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I didn’t find as many graves of babies and little children as usual, but probably that’s because so many of the old stones are illegible.

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A precious one from us is gone
The voice we loved is still
A place is vacant in our home
Which never can be filled.

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Now her little voice is silent

And her dear head lying low

How I miss my precious darling

God in Heaven can only know.

How often does our thoughts on this silent tomb rove.

And when I say illegible, don’t think I am exaggerating:

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Check out (if you can decipher it) the inscription below–laid to rest in Knoxville, this person started out life in Iceland.  I would love to know what prompted a move to Tennessee.

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I love the hand-lettered stones.  Just imagine someone in the throes of grief making this stone to ensure the protection of the memory of a loved one.

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Here’s another one that looks like there might be an interesting story behind it.

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I’ve shared some poetic epitaphs above, but even the shorter ones will touch your heart.

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An honest woman here lies at rest

As e’er God with his image blest

If there’s another world, she lives in bliss

If there is none she made the best of this.

Friendly graveyard tip:  If you want to make sure your stone remains above ground and readable, don’t get one of these.  Just don’t.  You may think that you’ve picked a well-maintained cemetery and don’t have to worry about this kind of thing, but you never know.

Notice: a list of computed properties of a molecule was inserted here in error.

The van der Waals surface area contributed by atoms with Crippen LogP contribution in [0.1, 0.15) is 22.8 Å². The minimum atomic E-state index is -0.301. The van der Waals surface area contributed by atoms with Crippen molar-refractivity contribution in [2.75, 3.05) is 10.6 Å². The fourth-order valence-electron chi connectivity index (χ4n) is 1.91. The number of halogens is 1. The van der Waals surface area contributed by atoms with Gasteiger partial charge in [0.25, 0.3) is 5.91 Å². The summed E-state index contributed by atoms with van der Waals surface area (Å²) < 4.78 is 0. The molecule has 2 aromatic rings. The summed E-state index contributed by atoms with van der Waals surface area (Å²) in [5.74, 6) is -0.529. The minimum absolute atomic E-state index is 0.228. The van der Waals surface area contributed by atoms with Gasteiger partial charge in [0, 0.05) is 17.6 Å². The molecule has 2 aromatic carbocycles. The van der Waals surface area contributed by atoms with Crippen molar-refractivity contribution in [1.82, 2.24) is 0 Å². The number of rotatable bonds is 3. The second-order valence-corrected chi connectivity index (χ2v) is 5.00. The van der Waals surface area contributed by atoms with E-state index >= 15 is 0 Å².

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This is one of the earliest graves here.  Since the church was established in the late 1700s, I don’t know where they were burying people before that, but the earliest burial here was 1821.  The most recent was 2015.

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I’m sharing this because so far I’ve never seen another stone like it!

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That’s one of the fun things about cemeteries this old:  the variety of stones you encounter.  I thought this one was especially pretty.

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Many of the bigger cemeteries in Knoxville–Woodlawn, for example–have a special section for the original part of the cemetery where the older graves are.  What’s nifty about this one is that it’s all mixed up, resulting in juxtapositions like these, which I also love for the diversity of the folks who have come to lie here in more recent years:

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Here’s a name I recognize, and you will too, since Peters Road is just a few blocks away.  I am sure this cemetery is brimming over with people important to the history of the area–it would have to be, with its age and size–and it was frustrating not to be able to read so many of the stones.